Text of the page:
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Swinging 60’s Cocktail Recipes

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Swinging 60’s Cocktail Recipes

Five Swinging 60s Cocktail Recipes

With the popularity of TV show Mad Men, Sixties glamour has never been so popular. Whether it’s a scintillating Tom Collins, or a zesty Bloody Mary, it’s all about smoky lounges, jazzy bars and the pulse of the urban jungle. Here five of some of the most timeless cocktail classics, which are perfect for that dressed-up Mad Men-themed party.

Tom Collins

Have you seen Tom Collins? This refreshing summer favourite took New York by storm in the 1870s, and was particularly popular on the Manhattan 60s bar scene. It mixes the dryness of gin with a sour splash of lemon and invigorating soda.

Simply mix 30ml of London dry gin with the same amount of lemon juice. Add a teaspoon of fine sugar, or 15ml syrup, and mix well. Top with club soda, and garnish with a luscious maraschino cherry.

Bloody Mary

This great pick-me-up might not cure your hangover, but it’ll definitely give you a boost at brunch. It originated at Harry’s New York Bar in Paris in the 1920s – a popular Ernest Hemingway watering-hole – and has been popular ever since.

Just mix 45ml of vodka, 2 dashes of Worcestershire sauce, 1 teaspoon of horseradish and 4 dashes of Tabasco sauce in a Collins glass. Add ice, and top off with some cold tomato juice. Season with salt and pepper, mix well, and garnish with a crisp stick of celery.

Vodka Gimlet

This is refreshing little drink pulls no punches. The name “Gimlet” is interestingly derived from the tool of the same name, which is used for drilling small holes. Figuratively, it refers to anything sharp and piercing – which could possibly refer to the “piercing” effects of the drink on one’s sobriety!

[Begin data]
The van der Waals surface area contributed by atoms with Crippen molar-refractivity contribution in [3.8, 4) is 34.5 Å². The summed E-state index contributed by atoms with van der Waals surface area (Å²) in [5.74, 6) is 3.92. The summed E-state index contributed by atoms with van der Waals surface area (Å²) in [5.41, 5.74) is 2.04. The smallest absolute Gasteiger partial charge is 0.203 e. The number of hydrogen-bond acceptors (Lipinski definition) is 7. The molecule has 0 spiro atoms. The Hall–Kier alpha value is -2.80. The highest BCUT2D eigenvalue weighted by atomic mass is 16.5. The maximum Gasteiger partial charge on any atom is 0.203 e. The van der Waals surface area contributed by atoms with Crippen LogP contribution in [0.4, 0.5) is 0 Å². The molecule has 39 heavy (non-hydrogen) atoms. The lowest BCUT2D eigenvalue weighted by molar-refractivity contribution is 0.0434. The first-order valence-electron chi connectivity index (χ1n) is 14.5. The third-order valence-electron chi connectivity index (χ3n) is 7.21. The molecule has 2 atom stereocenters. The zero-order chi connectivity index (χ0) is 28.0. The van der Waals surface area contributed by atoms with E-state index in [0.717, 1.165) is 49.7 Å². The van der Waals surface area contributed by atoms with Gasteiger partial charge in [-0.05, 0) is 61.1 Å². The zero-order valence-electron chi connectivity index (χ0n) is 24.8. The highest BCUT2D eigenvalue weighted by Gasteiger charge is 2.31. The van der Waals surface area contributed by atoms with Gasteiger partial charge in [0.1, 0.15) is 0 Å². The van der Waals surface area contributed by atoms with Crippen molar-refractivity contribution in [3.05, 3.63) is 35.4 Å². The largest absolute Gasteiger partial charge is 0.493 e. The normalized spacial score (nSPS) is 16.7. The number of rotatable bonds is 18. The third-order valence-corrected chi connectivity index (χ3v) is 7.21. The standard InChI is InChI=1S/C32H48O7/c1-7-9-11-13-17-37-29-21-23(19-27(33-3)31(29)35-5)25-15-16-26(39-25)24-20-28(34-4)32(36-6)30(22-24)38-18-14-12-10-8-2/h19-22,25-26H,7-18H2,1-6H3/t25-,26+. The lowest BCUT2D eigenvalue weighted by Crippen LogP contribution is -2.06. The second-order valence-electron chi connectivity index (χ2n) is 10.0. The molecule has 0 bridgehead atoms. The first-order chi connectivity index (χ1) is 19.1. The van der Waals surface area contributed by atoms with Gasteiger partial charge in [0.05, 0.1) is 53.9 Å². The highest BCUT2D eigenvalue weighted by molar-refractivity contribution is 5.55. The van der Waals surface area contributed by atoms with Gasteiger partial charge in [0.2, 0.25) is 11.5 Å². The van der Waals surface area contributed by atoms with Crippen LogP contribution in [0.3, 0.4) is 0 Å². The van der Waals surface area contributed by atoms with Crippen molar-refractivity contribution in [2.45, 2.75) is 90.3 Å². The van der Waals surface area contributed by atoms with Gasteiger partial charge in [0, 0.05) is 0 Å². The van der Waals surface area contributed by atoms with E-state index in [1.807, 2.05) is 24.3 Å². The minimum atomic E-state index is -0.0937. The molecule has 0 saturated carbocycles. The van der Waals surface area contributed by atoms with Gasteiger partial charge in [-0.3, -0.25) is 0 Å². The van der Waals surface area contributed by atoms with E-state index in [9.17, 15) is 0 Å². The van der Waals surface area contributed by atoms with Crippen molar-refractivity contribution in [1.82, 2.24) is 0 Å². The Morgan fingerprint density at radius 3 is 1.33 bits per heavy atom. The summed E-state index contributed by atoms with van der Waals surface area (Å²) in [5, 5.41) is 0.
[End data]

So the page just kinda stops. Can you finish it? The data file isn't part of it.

Simply mix together 45ml of vodka with 30ml of lime juice in a mixing glass. Top the mixer with ice, shake and strain into a short rocks glass or a martini glass. Add three to four wedges of fresh lime for presentation.

Sidecar

This classic sour has an alluring dash of French charm. It originated in Paris during WWII, featuring on the best of French brandy. Mix 45ml of Cognac with 20ml of triple sec and 20ml of lime juice. Shake all of these ingredients together in a chilled mixing glass, and then pour into a martini glass that has been rimmed with sugar.

Garnish with a wedge of orange. Be careful when blending the ingredients, as the perfect balance between sweet and sour is essential. If you want a fruiter Sidecar, substitute French brandy with the Spanish equivalent, De Jerez.

Manhattan

This drink is bold, enlivening and relaxing. Its legacy stretches back to the early heyday of American mixology in 1874, where the Manhattan Club reigned supreme. It was the epitome of the grandeur of old New York – just think cigars and Ragtime. The essential ingredient of this cocktail is rye, with its notable dry and musky flavours. Many people, however, prefer to substitute rye for bourbon.

Grab a mixing glass, and pour in 55ml of rye whiskey, 25ml of sweet vermouth and a dash or aromatic bitters. Top with ice, and shake well. Strain the mixture into a martini glass, and garnish with a maraschino cherry.

So, haul out your best tweed suit, grab a mixing glass, and get shaking! These drinks will take you all the way back to 1965.

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